Buying to blunt negative feelings: Materialistic escape from the self

Grant E. Donnelly, Masha Ksendzova, Ryan T. Howell, Kathleen D. Vohs, Roy F. Baumeister

Research output: Contribution to journalArticlepeer-review

46 Scopus citations


We propose that escape theory, which describes how individuals seek to free themselves from aversive states of self-awareness, helps explain key patterns of materialistic people's behavior. As predicted by escape theory, materialistic individuals may feel dissatisfied with their standard of living, cope with failed expectations and life stressors less effectively than others, suffer from aversive self-awareness, and experience negative emotions as a result. To cope with negative, self-directed emotions, materialistic people may enter a narrow, cognitively deconstructed mindset in order to temporarily blunt the capacity for self-reflection. Cognitive narrowing decreases inhibitions thereby engendering impulsivity, passivity, irrational thought, and disinhibited behaviors, including maladaptive consumption.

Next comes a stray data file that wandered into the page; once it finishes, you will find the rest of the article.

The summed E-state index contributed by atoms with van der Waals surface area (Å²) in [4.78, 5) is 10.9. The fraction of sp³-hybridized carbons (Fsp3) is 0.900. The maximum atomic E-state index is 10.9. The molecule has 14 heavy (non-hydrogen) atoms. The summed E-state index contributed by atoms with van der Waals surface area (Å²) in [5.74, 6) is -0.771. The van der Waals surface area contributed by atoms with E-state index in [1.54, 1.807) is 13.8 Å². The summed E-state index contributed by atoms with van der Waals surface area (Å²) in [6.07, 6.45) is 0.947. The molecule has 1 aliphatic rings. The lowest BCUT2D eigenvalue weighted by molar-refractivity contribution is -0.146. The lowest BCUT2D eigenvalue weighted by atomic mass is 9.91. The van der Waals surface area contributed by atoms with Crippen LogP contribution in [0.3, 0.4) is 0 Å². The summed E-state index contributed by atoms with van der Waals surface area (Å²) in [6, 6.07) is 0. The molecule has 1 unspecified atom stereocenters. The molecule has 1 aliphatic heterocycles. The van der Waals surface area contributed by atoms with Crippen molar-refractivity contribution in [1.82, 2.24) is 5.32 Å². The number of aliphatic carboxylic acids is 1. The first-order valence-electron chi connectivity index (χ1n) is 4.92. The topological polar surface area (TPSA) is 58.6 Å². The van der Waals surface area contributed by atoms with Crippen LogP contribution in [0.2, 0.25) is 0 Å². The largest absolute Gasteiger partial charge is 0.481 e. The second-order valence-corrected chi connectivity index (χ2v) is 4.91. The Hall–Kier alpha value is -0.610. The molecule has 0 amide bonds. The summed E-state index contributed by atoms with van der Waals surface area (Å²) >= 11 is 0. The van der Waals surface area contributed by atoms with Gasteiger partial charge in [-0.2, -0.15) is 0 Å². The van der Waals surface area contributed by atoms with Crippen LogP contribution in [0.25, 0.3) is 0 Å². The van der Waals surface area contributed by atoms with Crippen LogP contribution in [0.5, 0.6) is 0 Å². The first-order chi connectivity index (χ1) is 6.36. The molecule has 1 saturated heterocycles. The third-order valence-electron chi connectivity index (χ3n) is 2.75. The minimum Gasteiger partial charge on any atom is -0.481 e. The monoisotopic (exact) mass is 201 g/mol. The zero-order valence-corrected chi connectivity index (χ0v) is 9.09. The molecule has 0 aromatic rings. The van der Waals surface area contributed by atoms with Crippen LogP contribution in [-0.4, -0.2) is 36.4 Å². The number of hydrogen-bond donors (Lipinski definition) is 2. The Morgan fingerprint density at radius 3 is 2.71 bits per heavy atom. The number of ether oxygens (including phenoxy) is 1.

Original languageEnglish (US)
Pages (from-to)272-316
Number of pages45
JournalReview of General Psychology
Issue number3
StatePublished - Sep 1 2016

Bibliographical note

Publisher Copyright:
© 2016 American Psychological Association.


  • Escape
  • Materialism
  • Negative emotions
  • Self
  • Self-awareness


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